Philippines Rejects ‘Absurd’ Beijing Demand Over South China Sea

(Bloomberg) -- The Philippines said it will continue to maintain and supply its South China Sea outposts without seeking permission from any other nation, dismissing Beijing’s demand to do so as “absurd, nonsense and unacceptable.”

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“Our operations are conducted within our own territorial waters and EEZ,” National Security Adviser Eduardo Ano said in a statement late Saturday, referring to the nation’s exclusive economic zone. “We will not be deterred by foreign interference or intimidation.”

Ano was responding to Chinese Foreign Ministry spokesperson Mao Ning’s comment on Friday that the Philippines should notify Beijing in advance if it wants to deliver provisions or evacuate personnel from its grounded warship in the Second Thomas Shoal.

China claims swathes of the South China Sea, including areas the Philippines views as part of its exclusive economic zone. Beijing has barred delivery of construction materials to the rusty World War II-era ship, BRP Sierra Madre, which Manila has kept as its military outpost in the disputed shoal since 1999.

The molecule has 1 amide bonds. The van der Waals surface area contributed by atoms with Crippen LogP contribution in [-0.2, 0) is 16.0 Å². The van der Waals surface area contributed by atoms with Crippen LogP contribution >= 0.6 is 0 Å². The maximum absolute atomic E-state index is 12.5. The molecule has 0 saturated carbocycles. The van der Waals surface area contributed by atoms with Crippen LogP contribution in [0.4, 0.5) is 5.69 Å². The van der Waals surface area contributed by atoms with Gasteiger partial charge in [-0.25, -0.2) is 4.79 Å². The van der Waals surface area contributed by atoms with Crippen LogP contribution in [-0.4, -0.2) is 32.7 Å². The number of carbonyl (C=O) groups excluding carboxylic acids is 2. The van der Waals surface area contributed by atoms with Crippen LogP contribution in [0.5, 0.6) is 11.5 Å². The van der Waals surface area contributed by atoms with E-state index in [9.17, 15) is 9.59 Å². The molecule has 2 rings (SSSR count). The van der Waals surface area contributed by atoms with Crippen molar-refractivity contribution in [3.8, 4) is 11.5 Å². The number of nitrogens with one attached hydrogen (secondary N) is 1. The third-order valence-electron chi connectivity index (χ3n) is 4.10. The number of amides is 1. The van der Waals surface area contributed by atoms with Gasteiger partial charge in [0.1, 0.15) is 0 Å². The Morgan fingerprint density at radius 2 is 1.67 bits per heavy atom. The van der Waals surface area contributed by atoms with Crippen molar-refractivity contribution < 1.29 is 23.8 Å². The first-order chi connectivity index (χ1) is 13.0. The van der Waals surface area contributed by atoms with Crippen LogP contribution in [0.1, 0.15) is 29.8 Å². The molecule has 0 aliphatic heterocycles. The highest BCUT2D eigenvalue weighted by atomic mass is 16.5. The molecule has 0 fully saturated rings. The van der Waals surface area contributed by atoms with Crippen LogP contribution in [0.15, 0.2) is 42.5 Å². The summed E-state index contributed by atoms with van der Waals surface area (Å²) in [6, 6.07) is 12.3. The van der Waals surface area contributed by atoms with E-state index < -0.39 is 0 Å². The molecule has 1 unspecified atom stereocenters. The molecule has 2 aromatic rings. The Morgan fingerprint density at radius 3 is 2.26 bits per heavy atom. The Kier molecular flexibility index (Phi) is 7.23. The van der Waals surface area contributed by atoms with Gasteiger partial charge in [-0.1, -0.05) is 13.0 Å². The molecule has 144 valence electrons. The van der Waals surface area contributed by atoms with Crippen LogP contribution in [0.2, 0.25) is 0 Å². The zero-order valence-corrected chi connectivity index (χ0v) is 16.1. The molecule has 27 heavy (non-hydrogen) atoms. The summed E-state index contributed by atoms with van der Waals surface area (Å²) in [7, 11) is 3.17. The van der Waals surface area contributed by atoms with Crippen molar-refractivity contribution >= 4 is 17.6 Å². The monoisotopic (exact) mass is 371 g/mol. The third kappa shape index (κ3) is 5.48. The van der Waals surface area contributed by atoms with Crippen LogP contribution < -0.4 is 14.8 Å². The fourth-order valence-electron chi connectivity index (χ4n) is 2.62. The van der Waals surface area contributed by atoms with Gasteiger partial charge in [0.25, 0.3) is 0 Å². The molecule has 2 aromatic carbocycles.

Ano cited the China Coast Guard’s “aggressive actions” against a Philippine vessel evacuating a sick soldier on May 19 from the ship, which he called “barbaric and inhumane.”

“Such actions are not only violations of international maritime laws but also of basic human rights,” he said. Recent reports of Chinese forces allegedly seizing food and medical supplies meant for Filipino troops at BRP Sierra Madre “are equally reprehensible and warrant a thorough investigation and accountability,” the national security chief said.

The latest exchange of barbs between Manila and Beijing comes not long after Philippine President Ferdinand Marcos Jr. asserted his nation’s claims in the South China Sea during a top regional defense forum where he pledged not to yield in the contested sea.

Ano said the Philippines remains open to dialog and peaceful negotiations to resolve disputes in the waterway, but added that it “must be based on mutual respect and adherence to international law.”

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